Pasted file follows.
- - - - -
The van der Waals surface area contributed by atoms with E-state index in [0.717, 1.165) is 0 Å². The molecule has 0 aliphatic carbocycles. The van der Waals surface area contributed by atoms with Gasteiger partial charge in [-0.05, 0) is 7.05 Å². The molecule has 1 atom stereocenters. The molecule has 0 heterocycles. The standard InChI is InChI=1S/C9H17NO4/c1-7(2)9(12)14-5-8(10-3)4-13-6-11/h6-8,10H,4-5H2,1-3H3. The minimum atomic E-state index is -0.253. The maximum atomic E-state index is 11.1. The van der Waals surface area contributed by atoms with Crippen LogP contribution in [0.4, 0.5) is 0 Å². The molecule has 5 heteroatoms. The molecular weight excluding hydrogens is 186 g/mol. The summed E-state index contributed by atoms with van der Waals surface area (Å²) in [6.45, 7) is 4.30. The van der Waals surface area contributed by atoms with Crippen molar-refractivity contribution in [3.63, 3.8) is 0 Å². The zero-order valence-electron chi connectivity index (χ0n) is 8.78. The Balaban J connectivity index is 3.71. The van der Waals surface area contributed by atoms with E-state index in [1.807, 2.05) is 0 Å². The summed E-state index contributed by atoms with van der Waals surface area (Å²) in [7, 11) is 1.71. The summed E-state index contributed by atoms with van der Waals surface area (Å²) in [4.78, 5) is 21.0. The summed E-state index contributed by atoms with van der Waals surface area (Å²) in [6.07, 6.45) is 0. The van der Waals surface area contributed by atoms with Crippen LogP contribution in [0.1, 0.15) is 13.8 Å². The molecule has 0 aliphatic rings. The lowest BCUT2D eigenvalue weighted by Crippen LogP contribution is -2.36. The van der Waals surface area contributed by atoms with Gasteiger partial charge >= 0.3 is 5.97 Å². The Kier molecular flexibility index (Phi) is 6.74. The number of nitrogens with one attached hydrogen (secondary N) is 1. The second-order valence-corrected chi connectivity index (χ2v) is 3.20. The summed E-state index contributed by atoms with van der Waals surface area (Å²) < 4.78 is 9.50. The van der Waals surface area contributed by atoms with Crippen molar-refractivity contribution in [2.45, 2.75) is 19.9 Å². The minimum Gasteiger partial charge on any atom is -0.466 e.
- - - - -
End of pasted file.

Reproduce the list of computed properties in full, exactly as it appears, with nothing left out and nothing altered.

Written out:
The van der Waals surface area contributed by atoms with E-state index in [0.717, 1.165) is 0 Å². The molecule has 0 aliphatic carbocycles. The van der Waals surface area contributed by atoms with Gasteiger partial charge in [-0.05, 0) is 7.05 Å². The molecule has 1 atom stereocenters. The molecule has 0 heterocycles. The standard InChI is InChI=1S/C9H17NO4/c1-7(2)9(12)14-5-8(10-3)4-13-6-11/h6-8,10H,4-5H2,1-3H3. The minimum atomic E-state index is -0.253. The maximum atomic E-state index is 11.1. The van der Waals surface area contributed by atoms with Crippen LogP contribution in [0.4, 0.5) is 0 Å². The molecule has 5 heteroatoms. The molecular weight excluding hydrogens is 186 g/mol. The summed E-state index contributed by atoms with van der Waals surface area (Å²) in [6.45, 7) is 4.30. The van der Waals surface area contributed by atoms with Crippen molar-refractivity contribution in [3.63, 3.8) is 0 Å². The zero-order valence-electron chi connectivity index (χ0n) is 8.78. The Balaban J connectivity index is 3.71. The van der Waals surface area contributed by atoms with E-state index in [1.807, 2.05) is 0 Å². The summed E-state index contributed by atoms with van der Waals surface area (Å²) in [7, 11) is 1.71. The summed E-state index contributed by atoms with van der Waals surface area (Å²) in [4.78, 5) is 21.0. The summed E-state index contributed by atoms with van der Waals surface area (Å²) in [6.07, 6.45) is 0. The van der Waals surface area contributed by atoms with Crippen LogP contribution in [0.1, 0.15) is 13.8 Å². The molecule has 0 aliphatic rings. The lowest BCUT2D eigenvalue weighted by Crippen LogP contribution is -2.36. The van der Waals surface area contributed by atoms with Gasteiger partial charge >= 0.3 is 5.97 Å². The Kier molecular flexibility index (Phi) is 6.74. The number of nitrogens with one attached hydrogen (secondary N) is 1. The second-order valence-corrected chi connectivity index (χ2v) is 3.20. The summed E-state index contributed by atoms with van der Waals surface area (Å²) < 4.78 is 9.50. The van der Waals surface area contributed by atoms with Crippen molar-refractivity contribution in [2.45, 2.75) is 19.9 Å². The minimum Gasteiger partial charge on any atom is -0.466 e.